An Australian who lives in California made a rarely seen decision in real estate when he sold his three-bedroom home in Melbourne.
The Australian, who was not named, completed the contract exchange by providing a digital signature on the contract of sale from his home in California, a move considered to be a rare occurrence, technology company InfoTrack says.
The buyers, who are located in China, had an advocate digitally sign on their behalf for the property in Thornbury, Melbourne.
E-conveyancing – the act of transferring ownership of a property electronically – is considered to be the “perfect solution of an absent vendor”, solicitor Chris Henderson, of Phillips & Wilkins Solicitors said.
“All you need is a tablet and a contract of sale can be digitally executed within moments of the hammer falling literally anywhere in the world completing the purchase”, Mr Henderson said.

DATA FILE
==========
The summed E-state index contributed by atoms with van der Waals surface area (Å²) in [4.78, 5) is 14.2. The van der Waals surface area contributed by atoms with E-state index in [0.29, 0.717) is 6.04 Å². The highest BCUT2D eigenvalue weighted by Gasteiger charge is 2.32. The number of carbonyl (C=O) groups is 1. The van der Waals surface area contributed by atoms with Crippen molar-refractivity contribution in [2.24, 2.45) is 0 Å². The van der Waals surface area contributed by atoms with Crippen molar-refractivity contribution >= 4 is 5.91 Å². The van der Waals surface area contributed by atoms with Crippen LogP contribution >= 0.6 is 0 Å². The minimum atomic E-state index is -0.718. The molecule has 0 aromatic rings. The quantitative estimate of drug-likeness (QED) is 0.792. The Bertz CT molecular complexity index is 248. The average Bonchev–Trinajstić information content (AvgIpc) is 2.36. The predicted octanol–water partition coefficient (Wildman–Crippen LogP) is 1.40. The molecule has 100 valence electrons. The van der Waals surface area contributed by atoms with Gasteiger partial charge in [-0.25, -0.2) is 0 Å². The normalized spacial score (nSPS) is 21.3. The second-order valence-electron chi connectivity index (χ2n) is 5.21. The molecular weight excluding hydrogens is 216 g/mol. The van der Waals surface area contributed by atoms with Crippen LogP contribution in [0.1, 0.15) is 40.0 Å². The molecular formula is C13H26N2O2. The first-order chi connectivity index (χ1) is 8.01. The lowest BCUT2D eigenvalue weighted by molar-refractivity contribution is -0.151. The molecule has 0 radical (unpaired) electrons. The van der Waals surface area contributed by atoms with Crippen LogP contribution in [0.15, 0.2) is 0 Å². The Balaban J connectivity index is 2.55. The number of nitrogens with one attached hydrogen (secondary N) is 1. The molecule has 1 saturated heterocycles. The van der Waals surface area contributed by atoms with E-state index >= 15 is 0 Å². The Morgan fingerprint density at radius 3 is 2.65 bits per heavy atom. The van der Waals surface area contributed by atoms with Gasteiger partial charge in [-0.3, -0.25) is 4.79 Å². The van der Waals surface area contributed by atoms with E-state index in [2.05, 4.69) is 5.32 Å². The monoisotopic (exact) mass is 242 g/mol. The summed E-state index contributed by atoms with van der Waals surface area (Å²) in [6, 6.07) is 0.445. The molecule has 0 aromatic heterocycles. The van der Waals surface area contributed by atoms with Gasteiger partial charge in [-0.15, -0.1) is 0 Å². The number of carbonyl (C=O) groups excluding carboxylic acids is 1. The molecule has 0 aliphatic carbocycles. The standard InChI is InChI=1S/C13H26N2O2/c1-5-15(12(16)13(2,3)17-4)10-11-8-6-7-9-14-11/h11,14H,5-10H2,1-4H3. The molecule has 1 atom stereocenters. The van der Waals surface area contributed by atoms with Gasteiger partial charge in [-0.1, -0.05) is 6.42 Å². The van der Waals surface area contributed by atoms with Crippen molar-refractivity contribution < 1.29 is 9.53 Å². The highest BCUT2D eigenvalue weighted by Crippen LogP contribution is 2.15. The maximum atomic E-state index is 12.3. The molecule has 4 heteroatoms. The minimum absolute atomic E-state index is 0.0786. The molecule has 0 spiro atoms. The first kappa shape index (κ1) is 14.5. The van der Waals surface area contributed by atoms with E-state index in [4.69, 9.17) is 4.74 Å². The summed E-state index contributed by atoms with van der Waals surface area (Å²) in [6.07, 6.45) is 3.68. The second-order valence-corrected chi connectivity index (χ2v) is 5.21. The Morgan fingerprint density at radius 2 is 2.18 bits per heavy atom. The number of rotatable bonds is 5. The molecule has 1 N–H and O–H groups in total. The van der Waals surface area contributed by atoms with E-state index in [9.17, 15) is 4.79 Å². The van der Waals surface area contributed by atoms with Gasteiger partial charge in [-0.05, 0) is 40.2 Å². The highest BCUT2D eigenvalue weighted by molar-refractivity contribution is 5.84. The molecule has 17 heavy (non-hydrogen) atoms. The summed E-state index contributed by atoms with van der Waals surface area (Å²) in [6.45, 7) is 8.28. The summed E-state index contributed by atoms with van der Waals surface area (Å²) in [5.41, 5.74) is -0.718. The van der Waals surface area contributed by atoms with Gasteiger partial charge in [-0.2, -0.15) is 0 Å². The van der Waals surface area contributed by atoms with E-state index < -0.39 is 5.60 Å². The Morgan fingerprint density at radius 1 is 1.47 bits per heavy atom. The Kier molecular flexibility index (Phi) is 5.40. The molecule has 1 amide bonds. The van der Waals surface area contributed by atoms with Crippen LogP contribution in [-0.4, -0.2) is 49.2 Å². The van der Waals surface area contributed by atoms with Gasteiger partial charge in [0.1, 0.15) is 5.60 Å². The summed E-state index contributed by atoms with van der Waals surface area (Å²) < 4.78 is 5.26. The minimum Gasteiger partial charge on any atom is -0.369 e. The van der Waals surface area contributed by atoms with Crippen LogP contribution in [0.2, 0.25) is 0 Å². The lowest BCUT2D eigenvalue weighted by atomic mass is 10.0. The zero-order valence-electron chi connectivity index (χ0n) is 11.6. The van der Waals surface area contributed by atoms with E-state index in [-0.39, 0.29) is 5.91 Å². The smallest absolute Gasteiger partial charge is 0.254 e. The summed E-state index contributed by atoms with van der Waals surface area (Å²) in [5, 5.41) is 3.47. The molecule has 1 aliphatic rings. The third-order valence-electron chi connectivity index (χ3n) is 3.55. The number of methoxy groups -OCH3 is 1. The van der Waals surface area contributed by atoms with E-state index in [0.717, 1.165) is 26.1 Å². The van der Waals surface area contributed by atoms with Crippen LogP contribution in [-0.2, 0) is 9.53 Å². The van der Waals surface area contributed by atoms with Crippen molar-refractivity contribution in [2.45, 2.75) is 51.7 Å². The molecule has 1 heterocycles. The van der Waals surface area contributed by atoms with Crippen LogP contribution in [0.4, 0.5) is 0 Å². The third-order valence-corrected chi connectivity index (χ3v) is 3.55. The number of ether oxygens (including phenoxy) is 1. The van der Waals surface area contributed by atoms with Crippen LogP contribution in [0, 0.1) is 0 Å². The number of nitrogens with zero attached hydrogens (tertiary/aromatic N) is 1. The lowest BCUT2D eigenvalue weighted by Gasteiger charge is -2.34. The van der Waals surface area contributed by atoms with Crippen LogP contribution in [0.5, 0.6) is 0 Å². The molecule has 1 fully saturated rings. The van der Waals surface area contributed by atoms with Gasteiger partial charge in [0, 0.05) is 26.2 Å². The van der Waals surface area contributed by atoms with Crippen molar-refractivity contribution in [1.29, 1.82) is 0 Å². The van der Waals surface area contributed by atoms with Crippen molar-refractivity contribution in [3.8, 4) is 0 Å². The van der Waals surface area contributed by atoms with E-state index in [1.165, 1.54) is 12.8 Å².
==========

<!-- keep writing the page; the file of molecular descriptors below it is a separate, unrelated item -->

“Of course, we could have done it the old way where we had to get the paper contract signed, headed back to the office, scanned it, then emailed it to the vendor who would have to print, scan and sign. This leaves a margin for human error and may put the sale in jeopardy.”
Mr Henderson said the digital real estate platform PEXA is not the entirety of e-conveyancing, but is the final step of a property transaction, giving all parties electronic contracts and the ability to provide electronic signatures.
For agents wary of going completely digital, Mr Henderson said the process can allow for agents to opt in for certain parts.
“Best of all, you can ‘hop-on hop-off’. You can test the waters and choose which parts you want to do digitally and which parts you don’t. You don’t have to go digital all at once,” Mr Henderson said.
An InfoTrack study revealed that only 28.89 per cent of respondents surveyed use e-contracts of sales and 38.66 per cent use PEXA for digital property exchanges.